My preferred method of storage is canning. The boiling water bath canning method is safe for foods with high acid, such as tomatoes, fruits, jams, jellies, pickles and other preserves. I explain everything you need to know about water bath canning in this post. When filling jars for canning, leave 1/4-inch of headspace and process for 10 minutes.

spoon in a jar of strawberry jam

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4.12 from 42 votes

Basic Homemade Strawberry Jam

After making your first batch of homemade strawberry jam, you’ll never buy store bought again. It’s surprisingly easy and the flavor simply doesn’t compare.
Course Sauces and Seasonings
Cuisine American
Cook Time 11 minutes
Servings 2 pints
Calories 56kcal
Author Lisa B.

Ingredients

  • 3 pints whole strawberries (about six cups sliced)
  • 1/4 cup BOTTLED lemon juice
  • 3 tablespoons pectin
  • 1 teaspoon butter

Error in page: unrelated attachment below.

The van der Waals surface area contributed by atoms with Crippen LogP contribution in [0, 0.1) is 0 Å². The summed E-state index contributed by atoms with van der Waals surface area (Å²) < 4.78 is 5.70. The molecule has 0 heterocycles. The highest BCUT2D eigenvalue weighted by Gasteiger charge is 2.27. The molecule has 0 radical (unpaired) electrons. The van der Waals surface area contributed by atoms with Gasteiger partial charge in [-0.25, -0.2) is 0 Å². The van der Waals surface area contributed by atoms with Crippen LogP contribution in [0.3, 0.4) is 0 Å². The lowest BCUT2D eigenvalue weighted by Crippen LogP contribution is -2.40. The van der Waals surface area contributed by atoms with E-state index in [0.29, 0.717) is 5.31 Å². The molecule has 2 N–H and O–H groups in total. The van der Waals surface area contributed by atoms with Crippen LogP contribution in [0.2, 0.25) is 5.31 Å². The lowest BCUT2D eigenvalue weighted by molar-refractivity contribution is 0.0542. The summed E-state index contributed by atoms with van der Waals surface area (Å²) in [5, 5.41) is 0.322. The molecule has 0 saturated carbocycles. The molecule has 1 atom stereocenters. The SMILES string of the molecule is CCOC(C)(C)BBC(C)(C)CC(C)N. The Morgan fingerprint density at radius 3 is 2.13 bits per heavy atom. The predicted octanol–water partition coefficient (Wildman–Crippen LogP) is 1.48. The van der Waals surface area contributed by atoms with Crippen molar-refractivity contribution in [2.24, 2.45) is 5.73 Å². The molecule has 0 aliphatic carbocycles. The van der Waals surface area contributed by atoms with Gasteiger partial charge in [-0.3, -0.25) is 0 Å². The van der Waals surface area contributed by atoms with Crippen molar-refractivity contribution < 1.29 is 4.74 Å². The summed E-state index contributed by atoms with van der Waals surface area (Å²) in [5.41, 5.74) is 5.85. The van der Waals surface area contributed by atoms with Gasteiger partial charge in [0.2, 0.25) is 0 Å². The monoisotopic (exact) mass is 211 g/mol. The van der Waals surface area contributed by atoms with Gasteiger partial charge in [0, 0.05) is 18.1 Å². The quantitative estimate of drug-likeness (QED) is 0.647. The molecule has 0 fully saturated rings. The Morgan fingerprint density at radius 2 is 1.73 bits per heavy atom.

• 3-1/2 cups granulated sugar*
  • Glass Mason jars with lids and bands

Instructions

  • Place sliced strawberries in a 6 or 8-quart saucepan. Crush strawberries using a potato masher.
  • Stir in lemon juice, then gradually add pectin.
  • Add the butter to the top of the jam.
  • Bring mixture to a full rolling boil over high heat, stirring constantly.
  • Add the sugar and stir to dissolve. Return mixture to a boil. Continue to boil for one minute, stirring constantly. 
  • Remove pan from heat. Skim foam if any has accumulated.

Water bath canning:

  • Fill clean glass jars, leaving 1/4-inch of headspace. 
  • Process jars for 10 minutes.